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Elon musk says we must merge with machines to compete with a.i

There is a long way from Elon Musk's vision of symbiosis between man and machine, which would require a much more granular understanding of the brain network that goes beyond the basics of motor control to more complex cognitive faculties like language and metaphor. 

Professor Panagiotis Artemiadis of Arizona State University has been trying to get more bandwidth using a 128-electrode EEG cap to allow a human to control a swarm of flying robots with their brain.

Humans won't become irrelevant until machines can replicate the human brain something Nicolelis believes is not possible.

Nicolelis argues that the brain contrary to what Musk and Singularity proponents like Ray Kurzweil say is not computable because human consciousness is the result of unpredictable, nonlinear interactions among billions of cells.

He agrees with Musk that if we can interface directly with machines we can produce a "quantum leap" in what digital infrastructure has produced today, but predicts that humans will retain ultimate control. 

Under these circumstances human skills diminish and people become subservient to machines. 

Better communication between humans and machines, particularly the transmission of emotional signals from humans, will be a powerful tool for building trust in automated systems, added Artemiadis.

"It's about making the machine more intuitive using brain signals to understand whether the human is distracted or tired."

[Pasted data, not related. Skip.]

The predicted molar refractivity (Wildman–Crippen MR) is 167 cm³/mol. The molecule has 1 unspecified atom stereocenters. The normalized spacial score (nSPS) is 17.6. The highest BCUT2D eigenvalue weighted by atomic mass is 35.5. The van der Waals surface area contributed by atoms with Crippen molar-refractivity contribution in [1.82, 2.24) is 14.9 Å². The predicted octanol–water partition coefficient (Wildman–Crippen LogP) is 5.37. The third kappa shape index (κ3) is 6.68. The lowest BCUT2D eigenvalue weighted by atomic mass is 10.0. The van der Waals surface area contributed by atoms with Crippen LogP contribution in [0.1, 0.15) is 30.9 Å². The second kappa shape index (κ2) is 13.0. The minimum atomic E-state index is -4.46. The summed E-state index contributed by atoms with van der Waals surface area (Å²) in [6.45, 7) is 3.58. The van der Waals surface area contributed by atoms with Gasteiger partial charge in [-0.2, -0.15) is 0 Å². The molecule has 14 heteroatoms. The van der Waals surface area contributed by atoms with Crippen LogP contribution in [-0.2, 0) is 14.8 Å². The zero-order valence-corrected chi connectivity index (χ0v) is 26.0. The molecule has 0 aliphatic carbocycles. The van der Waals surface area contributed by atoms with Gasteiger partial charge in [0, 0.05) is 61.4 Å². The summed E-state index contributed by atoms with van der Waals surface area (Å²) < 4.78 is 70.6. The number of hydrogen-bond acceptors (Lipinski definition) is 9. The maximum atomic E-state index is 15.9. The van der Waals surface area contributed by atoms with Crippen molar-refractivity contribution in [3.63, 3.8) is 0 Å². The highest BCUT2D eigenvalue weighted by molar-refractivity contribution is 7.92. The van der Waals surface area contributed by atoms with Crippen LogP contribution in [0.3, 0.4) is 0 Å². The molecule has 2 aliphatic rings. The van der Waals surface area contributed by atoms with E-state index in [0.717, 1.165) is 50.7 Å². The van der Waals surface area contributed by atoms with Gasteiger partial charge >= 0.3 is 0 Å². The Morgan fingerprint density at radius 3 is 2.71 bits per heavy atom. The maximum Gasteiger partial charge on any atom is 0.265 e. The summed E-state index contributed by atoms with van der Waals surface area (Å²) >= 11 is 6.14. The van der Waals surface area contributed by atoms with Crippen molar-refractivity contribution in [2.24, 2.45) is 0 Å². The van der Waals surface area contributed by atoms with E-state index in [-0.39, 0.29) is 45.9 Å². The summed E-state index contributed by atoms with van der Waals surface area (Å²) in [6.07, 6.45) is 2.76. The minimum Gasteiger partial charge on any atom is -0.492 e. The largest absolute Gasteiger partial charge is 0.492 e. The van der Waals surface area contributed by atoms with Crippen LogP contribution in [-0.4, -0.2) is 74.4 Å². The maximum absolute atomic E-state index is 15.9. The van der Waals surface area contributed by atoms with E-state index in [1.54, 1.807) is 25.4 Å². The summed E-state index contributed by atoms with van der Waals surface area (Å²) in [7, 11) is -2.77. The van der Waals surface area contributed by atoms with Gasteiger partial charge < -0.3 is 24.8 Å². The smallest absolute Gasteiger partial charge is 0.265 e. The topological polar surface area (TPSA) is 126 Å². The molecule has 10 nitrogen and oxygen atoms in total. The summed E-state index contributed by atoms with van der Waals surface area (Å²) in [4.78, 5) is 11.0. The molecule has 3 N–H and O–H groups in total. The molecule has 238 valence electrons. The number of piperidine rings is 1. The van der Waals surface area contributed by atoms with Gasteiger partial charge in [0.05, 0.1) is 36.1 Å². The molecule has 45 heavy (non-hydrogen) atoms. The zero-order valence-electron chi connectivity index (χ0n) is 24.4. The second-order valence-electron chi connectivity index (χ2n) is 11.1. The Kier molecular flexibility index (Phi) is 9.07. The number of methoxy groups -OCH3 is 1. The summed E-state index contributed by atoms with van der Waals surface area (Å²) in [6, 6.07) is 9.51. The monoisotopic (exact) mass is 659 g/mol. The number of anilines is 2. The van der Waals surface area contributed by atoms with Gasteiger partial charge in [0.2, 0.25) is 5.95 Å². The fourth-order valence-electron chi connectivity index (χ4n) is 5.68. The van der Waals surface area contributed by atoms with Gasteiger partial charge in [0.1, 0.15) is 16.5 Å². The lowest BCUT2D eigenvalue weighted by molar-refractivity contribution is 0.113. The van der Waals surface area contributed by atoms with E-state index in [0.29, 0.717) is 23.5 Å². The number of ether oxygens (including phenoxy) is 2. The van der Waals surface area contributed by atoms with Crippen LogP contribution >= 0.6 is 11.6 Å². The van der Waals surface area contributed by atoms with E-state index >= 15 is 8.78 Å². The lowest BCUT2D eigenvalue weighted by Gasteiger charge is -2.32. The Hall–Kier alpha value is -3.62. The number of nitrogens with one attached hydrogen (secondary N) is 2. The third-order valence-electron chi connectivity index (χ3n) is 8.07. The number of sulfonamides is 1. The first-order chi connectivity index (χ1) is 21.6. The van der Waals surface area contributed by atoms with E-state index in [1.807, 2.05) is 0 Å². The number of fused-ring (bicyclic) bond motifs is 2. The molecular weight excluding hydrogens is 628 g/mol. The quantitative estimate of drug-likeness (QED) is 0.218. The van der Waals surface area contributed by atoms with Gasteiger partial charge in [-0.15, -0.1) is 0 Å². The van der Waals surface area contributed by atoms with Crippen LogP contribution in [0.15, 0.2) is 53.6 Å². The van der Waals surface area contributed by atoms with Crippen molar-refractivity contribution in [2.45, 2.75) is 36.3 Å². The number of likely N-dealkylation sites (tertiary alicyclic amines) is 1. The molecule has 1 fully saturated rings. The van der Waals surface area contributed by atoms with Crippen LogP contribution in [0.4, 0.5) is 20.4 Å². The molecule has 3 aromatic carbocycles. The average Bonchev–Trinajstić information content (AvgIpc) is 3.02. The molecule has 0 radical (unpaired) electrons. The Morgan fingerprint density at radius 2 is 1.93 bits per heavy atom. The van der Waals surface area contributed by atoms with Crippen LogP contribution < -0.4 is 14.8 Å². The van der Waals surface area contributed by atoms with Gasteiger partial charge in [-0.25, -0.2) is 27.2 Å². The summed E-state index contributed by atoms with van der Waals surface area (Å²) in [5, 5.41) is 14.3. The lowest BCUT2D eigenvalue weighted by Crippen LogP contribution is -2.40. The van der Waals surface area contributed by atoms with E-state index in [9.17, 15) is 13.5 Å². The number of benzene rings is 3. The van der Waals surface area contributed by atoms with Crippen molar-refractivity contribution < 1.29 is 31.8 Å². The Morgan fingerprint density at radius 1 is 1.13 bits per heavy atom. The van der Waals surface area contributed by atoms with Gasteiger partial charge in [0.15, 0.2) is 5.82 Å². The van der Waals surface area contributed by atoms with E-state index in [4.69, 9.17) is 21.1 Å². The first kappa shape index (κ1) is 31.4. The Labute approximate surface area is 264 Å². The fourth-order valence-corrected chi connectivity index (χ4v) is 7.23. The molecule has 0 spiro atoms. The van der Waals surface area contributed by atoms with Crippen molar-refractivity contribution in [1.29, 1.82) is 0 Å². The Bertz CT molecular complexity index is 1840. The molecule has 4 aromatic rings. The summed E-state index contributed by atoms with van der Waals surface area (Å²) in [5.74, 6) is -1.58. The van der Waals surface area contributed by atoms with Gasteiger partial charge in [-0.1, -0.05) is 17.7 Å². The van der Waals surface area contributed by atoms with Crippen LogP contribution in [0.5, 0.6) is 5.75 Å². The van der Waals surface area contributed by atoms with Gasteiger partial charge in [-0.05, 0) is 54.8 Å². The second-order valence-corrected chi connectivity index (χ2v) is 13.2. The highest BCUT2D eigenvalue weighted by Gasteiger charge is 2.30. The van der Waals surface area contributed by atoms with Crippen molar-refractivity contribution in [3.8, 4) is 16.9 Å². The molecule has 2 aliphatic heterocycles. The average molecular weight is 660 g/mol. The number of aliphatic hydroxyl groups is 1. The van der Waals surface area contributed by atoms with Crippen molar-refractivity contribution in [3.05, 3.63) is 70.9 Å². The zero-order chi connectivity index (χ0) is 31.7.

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Ai learns to become 'highly aggressive'

Computer scientists from the Google-owned firm have studied how their AI behaves in social situations by using principles from game theory and social sciences. During the work, they found it is possible for AI to act in an "aggressive manner" when it feels it is going to lose out, but agents will work as a team when there is more to be gained.

For the research, the AI was tested on two games: a fruit gathering game and a Wolfpack hunting game.

These are both basic, 2D games that used AI characters (known as agents) similar to those used in DeepMind's original work with Atari.

Within DeepMind's work, the gathering game saw the systems trained using deep reinforcement learning to collect apples (represented by green pixels).

When a player, or in this case an AI, collected an apple, it was rewarded with a '1' and the apple disappeared from the game's map.

"Intuitively, a defecting policy in this game is one that is aggressive i.e., involving frequent attempts to tag rival players to remove them from the game," the researchers write in their paper.

For a deeper understanding check out Deepminds post: Understanding Agent Cooperation

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Edx: artificial intelligence (ai) free course

Design intelligent agents to solve real-world problems including, search, games, machine learning, logic, and constraint satisfaction problems.

What do self-driving cars, face recognition, web search, industrial robots, missile guidance, and tumor detection have in common?

They are all complex real world problems being solved with applications of intelligence (AI).

This course will provide a broad understanding of the basic techniques for building intelligent computer systems and an understanding of how AI is applied to problems.